We moved to Argentina October 20. Prior to leaving the United States, stores were filled with Halloween decorations, Pinterest boards boasted healthy treats for Halloween parties, and friends were getting their costumes ready. As an elementary school teacher, I always looked forward to going to school dressed up as my favorite book character and sharing the excitement of the holiday with my students. As we flew to Argentina, the phrase “the year without Halloween” came to mind. Surely no one outside the United States celebrates such a strange holiday.
Then we arrived, and all my preconceived notions about not having Halloween disappeared. Across the street from our apartment building was an office and party supply store with window displays showcasing enough Halloween paraphernalia for the most avid Halloween-er. Costumes, hats, decor, and treats; this store had everything. Walking by the window displays every day convinced me to throw a Halloween party for Arie’s family.
Despite the crowds of people stocking up on Halloween gear, Argentina as a whole does not actually celebrate Halloween. However, I learned that it is popular for English classes to learn about Halloween and throw little parties. It has also become a promotional tool for night clubs to have costume parties the weekends before and after Halloween. Even though trick-or-treating still hasn’t caught on, kids of all ages want to dress up and celebrate with friends. (Arie’s cousins had already been to a couple Halloween parties by the time they came to ours.)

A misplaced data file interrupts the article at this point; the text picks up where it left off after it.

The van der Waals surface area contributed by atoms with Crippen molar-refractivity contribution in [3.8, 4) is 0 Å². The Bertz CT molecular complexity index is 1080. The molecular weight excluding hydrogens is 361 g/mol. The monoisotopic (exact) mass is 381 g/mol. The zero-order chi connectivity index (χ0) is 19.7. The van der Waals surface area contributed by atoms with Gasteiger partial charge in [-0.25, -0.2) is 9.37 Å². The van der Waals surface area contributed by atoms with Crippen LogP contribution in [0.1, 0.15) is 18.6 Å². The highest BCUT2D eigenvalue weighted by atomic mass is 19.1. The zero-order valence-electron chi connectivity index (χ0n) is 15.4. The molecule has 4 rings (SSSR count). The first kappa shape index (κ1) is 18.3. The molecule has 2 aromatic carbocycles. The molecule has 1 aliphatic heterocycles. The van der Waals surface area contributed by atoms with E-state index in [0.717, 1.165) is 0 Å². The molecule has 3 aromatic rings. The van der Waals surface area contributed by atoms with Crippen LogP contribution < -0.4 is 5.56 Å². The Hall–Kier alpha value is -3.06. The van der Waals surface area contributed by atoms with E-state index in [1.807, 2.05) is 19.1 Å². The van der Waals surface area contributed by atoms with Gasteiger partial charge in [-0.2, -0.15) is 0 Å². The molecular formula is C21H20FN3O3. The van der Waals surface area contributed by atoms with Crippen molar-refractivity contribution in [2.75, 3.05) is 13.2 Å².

For our small party, I wanted to have some Argentinian favorites, as well as some more Halloween-y dishes. My favorite ended up being the Milanesa Mummies–small Milanesas Napolitanas dressed with cheese and olives to look like mummies. Because of their size, they were easy to eat without utensils. They were a crowd pleaser and disappeared quickly.
I also prepared Beef Empanadas earlier that afternoon, just short of baking them. I stored them in the refrigerator, and then popped them in the oven after the Milanesa Mummies were done. I love serving hot, freshly baked empanadas.
For dessert, I made a pastafrola and threw together a fruit salad and a few fruit monsters right before the guests arrived. Arie’s aunt brought sweets from a nearby bakery, and his cousin made an amazing chocolate cake with a layer of dulce de leche. Recipe coming soon!
We ate, talked, and ate some more, all happy to have a fun excuse to get together. Instead of “the year without Halloween,” this year turned out to be “the year of our Argentinian Halloween Party success.”
Now, I can’t wait to see what’s in store for Thanksgiving.